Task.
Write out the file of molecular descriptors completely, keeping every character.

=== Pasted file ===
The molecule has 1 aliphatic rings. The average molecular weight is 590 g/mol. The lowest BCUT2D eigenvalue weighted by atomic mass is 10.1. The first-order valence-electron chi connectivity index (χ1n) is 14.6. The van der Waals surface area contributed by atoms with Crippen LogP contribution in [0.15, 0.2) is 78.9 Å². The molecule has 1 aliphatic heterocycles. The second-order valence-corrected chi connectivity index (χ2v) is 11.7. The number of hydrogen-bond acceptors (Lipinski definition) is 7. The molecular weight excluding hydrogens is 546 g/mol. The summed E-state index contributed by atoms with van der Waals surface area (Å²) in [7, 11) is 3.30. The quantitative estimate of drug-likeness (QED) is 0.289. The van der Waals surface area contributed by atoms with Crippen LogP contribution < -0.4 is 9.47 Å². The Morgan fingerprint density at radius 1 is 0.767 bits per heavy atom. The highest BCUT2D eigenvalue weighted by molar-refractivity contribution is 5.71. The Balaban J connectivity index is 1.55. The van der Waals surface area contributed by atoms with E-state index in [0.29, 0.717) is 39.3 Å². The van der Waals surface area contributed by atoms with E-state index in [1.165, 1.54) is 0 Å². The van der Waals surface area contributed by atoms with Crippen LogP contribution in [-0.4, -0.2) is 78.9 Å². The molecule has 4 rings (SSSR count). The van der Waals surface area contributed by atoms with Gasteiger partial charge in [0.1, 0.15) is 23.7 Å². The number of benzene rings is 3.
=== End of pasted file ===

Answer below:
The molecule has 1 aliphatic rings. The average molecular weight is 590 g/mol. The lowest BCUT2D eigenvalue weighted by atomic mass is 10.1. The first-order valence-electron chi connectivity index (χ1n) is 14.6. The van der Waals surface area contributed by atoms with Crippen LogP contribution in [0.15, 0.2) is 78.9 Å². The molecule has 1 aliphatic heterocycles. The second-order valence-corrected chi connectivity index (χ2v) is 11.7. The number of hydrogen-bond acceptors (Lipinski definition) is 7. The molecular weight excluding hydrogens is 546 g/mol. The summed E-state index contributed by atoms with van der Waals surface area (Å²) in [7, 11) is 3.30. The quantitative estimate of drug-likeness (QED) is 0.289. The van der Waals surface area contributed by atoms with Crippen LogP contribution < -0.4 is 9.47 Å². The Morgan fingerprint density at radius 1 is 0.767 bits per heavy atom. The highest BCUT2D eigenvalue weighted by molar-refractivity contribution is 5.71. The Balaban J connectivity index is 1.55. The van der Waals surface area contributed by atoms with E-state index in [0.29, 0.717) is 39.3 Å². The van der Waals surface area contributed by atoms with E-state index in [1.165, 1.54) is 0 Å². The van der Waals surface area contributed by atoms with Crippen LogP contribution in [-0.4, -0.2) is 78.9 Å². The molecule has 4 rings (SSSR count). The van der Waals surface area contributed by atoms with Gasteiger partial charge in [0.1, 0.15) is 23.7 Å². The number of benzene rings is 3.